Let's start with Gonchar. His agent, J.P. Barry, held talks with the Penguins in early September. Obviously, they didn't get very far. Both sides agreed to hold off talks until January, when the Pens will have a better idea of what they're working with in terms of the salary cap for the 2010-11 season. At that point, they will have likely seen a sneak peek at the ballpark figure for the cap at the Dec. 15-16 board of governors' meeting.
It's pretty much the same story with Letang. Preliminary talks with his agent, Kent Hughes, began over the past month, but it doesn't sound like anything is imminent at this point. Again, it makes sense for the Pens to wait and see what kind of cap space they'll have to work with.
Gonchar could be the stickiest of the two to re-sign. It's certainly not because he wants to leave -- quite the opposite, he loves it in Pittsburgh. But that doesn't mean his camp is ready to take a discount. The cap number on his current deal is $5 million, and given his production and instrumental presence on this club, on and off the ice, I'm not sure how he takes less.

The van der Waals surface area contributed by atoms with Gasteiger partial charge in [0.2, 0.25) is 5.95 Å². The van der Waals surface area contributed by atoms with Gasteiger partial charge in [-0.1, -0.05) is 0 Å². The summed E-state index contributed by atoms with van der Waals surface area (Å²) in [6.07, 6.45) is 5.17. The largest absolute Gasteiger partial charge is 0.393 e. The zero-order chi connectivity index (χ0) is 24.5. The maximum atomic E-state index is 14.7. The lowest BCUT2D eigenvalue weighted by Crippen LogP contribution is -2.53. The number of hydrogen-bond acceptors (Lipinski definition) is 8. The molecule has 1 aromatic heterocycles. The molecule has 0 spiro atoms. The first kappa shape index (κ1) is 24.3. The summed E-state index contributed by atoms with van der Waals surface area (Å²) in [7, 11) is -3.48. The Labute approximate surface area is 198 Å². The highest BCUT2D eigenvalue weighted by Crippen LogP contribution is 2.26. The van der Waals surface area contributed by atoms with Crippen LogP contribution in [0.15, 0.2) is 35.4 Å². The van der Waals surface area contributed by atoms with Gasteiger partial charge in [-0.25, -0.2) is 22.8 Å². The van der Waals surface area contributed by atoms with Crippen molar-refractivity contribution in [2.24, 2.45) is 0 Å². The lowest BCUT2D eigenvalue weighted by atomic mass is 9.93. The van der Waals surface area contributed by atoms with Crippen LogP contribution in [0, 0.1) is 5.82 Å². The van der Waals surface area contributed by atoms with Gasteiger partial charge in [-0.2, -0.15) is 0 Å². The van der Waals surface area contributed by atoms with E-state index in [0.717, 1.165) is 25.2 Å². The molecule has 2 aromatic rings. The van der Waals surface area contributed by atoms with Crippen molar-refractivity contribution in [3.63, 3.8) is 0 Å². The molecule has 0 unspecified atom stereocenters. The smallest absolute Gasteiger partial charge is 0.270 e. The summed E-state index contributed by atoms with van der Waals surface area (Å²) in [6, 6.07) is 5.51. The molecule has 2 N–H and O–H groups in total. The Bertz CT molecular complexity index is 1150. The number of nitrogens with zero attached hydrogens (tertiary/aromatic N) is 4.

Here's the fly in the ointment: Because he's already 35 years old, the Penguins could not benefit from the type of "cheat" deals we discussed above.
When a player who is 35 or older signs a contract, the entirety of the deal counts against the team's cap regardless of how long he plays. Hence, the Penguins won't get any kind of cap savings with Gonchar. They need to sign him to a traditional deal; that's where I think term will become an issue between both sides. How many more great seasons does he have left? Two? Three? Four? Five?
One way the Penguins may go is adding performance bonuses in Gonchar's new deal; a team can go over the cap through the performance-bonus cushion.